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Bird Apostlebird (Struthidea cinerea)

auscraft

Henry Arthur Readford
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Common Name: Apostlebird

Scientific Name: Struthidea cinerea

Family: Corcoracidae

Order: Passeriformes

Other Names: Lousy Jacks (due to heavy louse infestations), Happy Jacks, Happy Families and CWA Birds. The latter name is mildly derogatory, referring to the supposed resemblance of Apostlebird's constant chatter to a Country Womens assosiation meeting.

Distribution: The Apostlebird is found in eastern Australia in inland areas from lower Cape York Peninsula, Queensland to northern Victoria and from Naracoorte to Mount Lofty Ranges, South Australia. There is also an isolated population in the Elliott and Katherine areas, Northern Territory.

Habitat: Open forest, woodlands and scrub

Field Notes: The Apostlebird is a medium-sized dark grey bird with a short strong bill, brown wings and black tail. It is normally seen in groups of 8 - 14 birds, and is usally seen on the ground. It belongs to the group of birds known as 'mud-nesters', noted for their communal life style and their bowl nests constructed of mud and plant fibres. harsh chattering

Photo by Auscraft, 2011. My Yard, QLD

View attachment 845
 
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Hairyman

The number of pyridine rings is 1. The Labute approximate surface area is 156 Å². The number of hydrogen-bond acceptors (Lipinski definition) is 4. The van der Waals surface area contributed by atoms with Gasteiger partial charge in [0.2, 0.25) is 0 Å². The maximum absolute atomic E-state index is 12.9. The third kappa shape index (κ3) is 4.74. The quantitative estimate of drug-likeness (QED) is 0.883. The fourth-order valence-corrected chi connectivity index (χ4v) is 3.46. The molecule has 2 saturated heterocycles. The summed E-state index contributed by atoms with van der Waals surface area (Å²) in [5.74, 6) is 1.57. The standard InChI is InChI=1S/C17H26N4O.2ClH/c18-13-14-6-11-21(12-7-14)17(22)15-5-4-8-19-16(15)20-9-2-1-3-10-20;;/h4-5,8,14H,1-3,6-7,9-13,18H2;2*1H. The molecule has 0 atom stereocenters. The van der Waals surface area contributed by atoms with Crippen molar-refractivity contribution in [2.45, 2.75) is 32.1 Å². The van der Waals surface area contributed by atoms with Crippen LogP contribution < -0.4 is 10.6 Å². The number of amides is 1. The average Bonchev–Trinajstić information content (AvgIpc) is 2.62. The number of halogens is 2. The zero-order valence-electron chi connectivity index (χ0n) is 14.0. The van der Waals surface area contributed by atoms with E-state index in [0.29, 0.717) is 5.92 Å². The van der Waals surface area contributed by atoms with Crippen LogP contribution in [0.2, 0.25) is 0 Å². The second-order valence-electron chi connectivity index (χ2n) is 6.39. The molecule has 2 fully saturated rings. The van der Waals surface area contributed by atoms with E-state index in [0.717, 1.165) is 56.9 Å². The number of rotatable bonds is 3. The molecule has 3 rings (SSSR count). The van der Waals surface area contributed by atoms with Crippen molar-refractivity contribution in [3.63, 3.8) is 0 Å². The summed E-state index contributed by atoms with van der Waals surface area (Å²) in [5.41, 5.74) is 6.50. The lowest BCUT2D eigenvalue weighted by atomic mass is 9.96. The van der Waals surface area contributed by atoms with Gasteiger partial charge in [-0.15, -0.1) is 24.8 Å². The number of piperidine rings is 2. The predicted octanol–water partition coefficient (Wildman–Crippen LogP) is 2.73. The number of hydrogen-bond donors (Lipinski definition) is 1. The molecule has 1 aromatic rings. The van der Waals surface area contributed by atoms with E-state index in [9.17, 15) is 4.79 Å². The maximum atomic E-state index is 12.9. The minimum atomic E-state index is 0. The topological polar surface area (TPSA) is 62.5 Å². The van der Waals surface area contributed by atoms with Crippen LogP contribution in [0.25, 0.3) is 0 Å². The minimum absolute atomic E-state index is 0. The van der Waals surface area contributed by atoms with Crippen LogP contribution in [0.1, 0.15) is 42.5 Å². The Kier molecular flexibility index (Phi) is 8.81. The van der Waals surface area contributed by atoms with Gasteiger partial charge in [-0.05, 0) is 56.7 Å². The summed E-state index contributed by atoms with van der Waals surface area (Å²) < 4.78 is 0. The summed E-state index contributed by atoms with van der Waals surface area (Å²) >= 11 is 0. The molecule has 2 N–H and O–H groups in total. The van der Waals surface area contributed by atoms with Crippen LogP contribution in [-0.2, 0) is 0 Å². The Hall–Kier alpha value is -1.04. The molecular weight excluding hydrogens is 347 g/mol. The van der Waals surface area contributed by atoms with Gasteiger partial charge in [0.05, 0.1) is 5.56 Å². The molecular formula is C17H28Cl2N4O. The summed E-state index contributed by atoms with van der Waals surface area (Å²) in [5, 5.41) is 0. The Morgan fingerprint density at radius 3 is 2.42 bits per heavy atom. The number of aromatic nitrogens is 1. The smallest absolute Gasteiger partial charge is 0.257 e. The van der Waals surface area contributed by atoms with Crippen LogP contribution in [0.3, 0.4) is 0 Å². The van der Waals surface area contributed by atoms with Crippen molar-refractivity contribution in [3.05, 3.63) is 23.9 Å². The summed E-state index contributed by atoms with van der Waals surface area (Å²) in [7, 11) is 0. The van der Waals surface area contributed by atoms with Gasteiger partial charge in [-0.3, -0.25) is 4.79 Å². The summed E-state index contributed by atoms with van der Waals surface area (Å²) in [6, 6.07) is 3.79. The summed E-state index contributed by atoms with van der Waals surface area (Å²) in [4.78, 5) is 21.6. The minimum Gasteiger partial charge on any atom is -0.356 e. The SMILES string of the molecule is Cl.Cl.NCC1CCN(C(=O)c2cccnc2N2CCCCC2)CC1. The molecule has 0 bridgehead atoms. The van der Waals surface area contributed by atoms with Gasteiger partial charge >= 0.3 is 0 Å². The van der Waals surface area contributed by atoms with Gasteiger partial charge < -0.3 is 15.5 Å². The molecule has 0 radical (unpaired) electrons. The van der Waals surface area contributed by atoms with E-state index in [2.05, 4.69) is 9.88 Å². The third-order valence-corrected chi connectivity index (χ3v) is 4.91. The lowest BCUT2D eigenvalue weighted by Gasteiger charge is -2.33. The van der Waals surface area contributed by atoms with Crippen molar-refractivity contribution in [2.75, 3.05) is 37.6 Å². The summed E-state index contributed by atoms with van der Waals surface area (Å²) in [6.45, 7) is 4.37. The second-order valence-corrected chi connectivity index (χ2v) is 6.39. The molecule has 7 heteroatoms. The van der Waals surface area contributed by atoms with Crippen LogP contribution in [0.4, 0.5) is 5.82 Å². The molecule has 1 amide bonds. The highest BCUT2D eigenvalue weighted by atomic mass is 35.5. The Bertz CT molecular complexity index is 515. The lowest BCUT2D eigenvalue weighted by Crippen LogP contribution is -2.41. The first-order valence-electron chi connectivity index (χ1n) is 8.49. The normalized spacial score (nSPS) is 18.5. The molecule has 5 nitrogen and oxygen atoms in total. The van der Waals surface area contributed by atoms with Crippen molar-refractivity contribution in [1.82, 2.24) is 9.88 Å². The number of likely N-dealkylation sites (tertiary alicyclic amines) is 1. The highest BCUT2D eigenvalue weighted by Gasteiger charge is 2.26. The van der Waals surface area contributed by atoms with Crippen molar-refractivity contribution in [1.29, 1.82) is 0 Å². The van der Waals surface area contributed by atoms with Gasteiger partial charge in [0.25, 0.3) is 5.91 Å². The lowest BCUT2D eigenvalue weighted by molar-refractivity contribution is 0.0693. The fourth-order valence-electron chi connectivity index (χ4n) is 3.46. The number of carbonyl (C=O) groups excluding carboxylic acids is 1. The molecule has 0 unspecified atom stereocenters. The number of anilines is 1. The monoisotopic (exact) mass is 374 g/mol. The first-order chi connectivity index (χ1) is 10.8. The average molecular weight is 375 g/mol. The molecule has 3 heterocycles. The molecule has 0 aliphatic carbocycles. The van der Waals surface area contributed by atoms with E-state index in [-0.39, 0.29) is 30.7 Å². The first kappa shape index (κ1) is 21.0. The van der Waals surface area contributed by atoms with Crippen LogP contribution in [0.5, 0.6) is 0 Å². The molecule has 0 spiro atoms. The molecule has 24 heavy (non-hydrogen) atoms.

Ludwig Leichhardt
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This is what apostle birds do when its raining and cool out.

Picture 059.jpgPicture 057.jpg

Find a veranda and snuggle.Nobody wants to be on the end.
 

auscraft

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Nest

The nest is a large mud bowl, placed on a horizontal branch 3 - 20 m high, and reinforced and lined with grass. All members of a group assist with nest building, as well as feeding of nestlings, while only the adults usually incubate the eggs. More than one female may lay eggs in the same nest.
Photo by Auscraft, 2011, my yard
View attachment 2042
 

Aussie123

Never Alone In The Bush
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They are called Apostlebirds because they "always" form family group with 12 birds !

(... well perhaps 8 - 14 as you say, but they zoom around so much it can be hard to count)
 

auscraft

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Hatchlings

Hi all
thought some of you may enjoy seeing this years hatchings. To watch these birds care and feed thier young is a fantastic experience. All birds help feed the littlies and I am sure they appreciate birds don't have teeth. And to watch the feeding line proceed would put any of the top pit crews at Bathurst to SHAME.

View attachment 3419View attachment 3420View attachment 3421
Believe it or not there are 4 chicks in this tiny nest.
 

Dusty Miller

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Nice shots. Looks crowded!

The chicks have a orange yellow lining to the mouth, this persists until the birds are almost adult size, so you can often tell the juveniles hen they open their mouth.
 

koalaboi

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They are a really social and interesting bird. I have great memories of them around my campsites on trips inland away from the coast.

Thanks for the post.

KB
 

Dusty Miller

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mob.jpg

Here a few apostle birds (about 7 or 8) are mobbing a goanna. Goannas are voracious nest raiders, but seem to be put of by the constant harrassment.
Goannas are easy to find in sclerophyll forest, birds like these, and noisy miners too, give them away every time they try to move.
 
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